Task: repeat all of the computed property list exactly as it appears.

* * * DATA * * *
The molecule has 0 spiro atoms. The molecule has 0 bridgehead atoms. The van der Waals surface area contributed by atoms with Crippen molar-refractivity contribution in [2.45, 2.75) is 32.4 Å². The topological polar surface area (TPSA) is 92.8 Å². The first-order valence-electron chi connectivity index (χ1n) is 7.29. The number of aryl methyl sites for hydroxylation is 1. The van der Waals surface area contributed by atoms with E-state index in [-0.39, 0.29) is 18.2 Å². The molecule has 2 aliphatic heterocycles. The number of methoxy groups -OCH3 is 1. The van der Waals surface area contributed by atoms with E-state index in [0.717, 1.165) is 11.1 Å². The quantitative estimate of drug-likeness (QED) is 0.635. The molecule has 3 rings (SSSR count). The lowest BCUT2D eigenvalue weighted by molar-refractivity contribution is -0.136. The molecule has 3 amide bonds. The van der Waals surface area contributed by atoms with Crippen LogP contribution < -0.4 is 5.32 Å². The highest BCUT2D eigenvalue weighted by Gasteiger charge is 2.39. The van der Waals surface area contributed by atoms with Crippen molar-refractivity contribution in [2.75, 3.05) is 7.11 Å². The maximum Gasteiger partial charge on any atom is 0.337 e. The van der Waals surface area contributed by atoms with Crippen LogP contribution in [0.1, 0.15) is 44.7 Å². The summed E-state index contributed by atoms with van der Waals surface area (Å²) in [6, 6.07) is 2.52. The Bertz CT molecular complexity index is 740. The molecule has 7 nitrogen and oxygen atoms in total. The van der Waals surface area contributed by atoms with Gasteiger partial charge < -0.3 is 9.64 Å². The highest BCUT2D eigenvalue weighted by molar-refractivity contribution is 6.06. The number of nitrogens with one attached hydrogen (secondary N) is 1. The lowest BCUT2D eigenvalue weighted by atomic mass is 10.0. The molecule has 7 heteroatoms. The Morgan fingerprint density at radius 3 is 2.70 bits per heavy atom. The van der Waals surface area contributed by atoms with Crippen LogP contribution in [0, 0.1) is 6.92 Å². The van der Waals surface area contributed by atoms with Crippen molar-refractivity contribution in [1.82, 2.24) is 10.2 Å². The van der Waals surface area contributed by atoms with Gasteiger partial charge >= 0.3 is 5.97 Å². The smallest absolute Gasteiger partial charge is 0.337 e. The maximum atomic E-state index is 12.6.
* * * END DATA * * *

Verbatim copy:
The molecule has 0 spiro atoms. The molecule has 0 bridgehead atoms. The van der Waals surface area contributed by atoms with Crippen molar-refractivity contribution in [2.45, 2.75) is 32.4 Å². The topological polar surface area (TPSA) is 92.8 Å². The first-order valence-electron chi connectivity index (χ1n) is 7.29. The number of aryl methyl sites for hydroxylation is 1. The van der Waals surface area contributed by atoms with E-state index in [-0.39, 0.29) is 18.2 Å². The molecule has 2 aliphatic heterocycles. The number of methoxy groups -OCH3 is 1. The van der Waals surface area contributed by atoms with E-state index in [0.717, 1.165) is 11.1 Å². The quantitative estimate of drug-likeness (QED) is 0.635. The molecule has 3 rings (SSSR count). The lowest BCUT2D eigenvalue weighted by molar-refractivity contribution is -0.136. The molecule has 3 amide bonds. The van der Waals surface area contributed by atoms with Crippen LogP contribution < -0.4 is 5.32 Å². The highest BCUT2D eigenvalue weighted by Gasteiger charge is 2.39. The van der Waals surface area contributed by atoms with Crippen molar-refractivity contribution in [2.75, 3.05) is 7.11 Å². The maximum Gasteiger partial charge on any atom is 0.337 e. The van der Waals surface area contributed by atoms with Crippen LogP contribution in [0.1, 0.15) is 44.7 Å². The summed E-state index contributed by atoms with van der Waals surface area (Å²) in [6, 6.07) is 2.52. The Bertz CT molecular complexity index is 740. The molecule has 7 nitrogen and oxygen atoms in total. The van der Waals surface area contributed by atoms with Gasteiger partial charge < -0.3 is 9.64 Å². The highest BCUT2D eigenvalue weighted by molar-refractivity contribution is 6.06. The number of nitrogens with one attached hydrogen (secondary N) is 1. The lowest BCUT2D eigenvalue weighted by atomic mass is 10.0. The molecule has 7 heteroatoms. The Morgan fingerprint density at radius 3 is 2.70 bits per heavy atom. The van der Waals surface area contributed by atoms with Crippen LogP contribution in [0, 0.1) is 6.92 Å². The van der Waals surface area contributed by atoms with Crippen molar-refractivity contribution in [1.82, 2.24) is 10.2 Å². The van der Waals surface area contributed by atoms with Gasteiger partial charge >= 0.3 is 5.97 Å². The smallest absolute Gasteiger partial charge is 0.337 e. The maximum atomic E-state index is 12.6.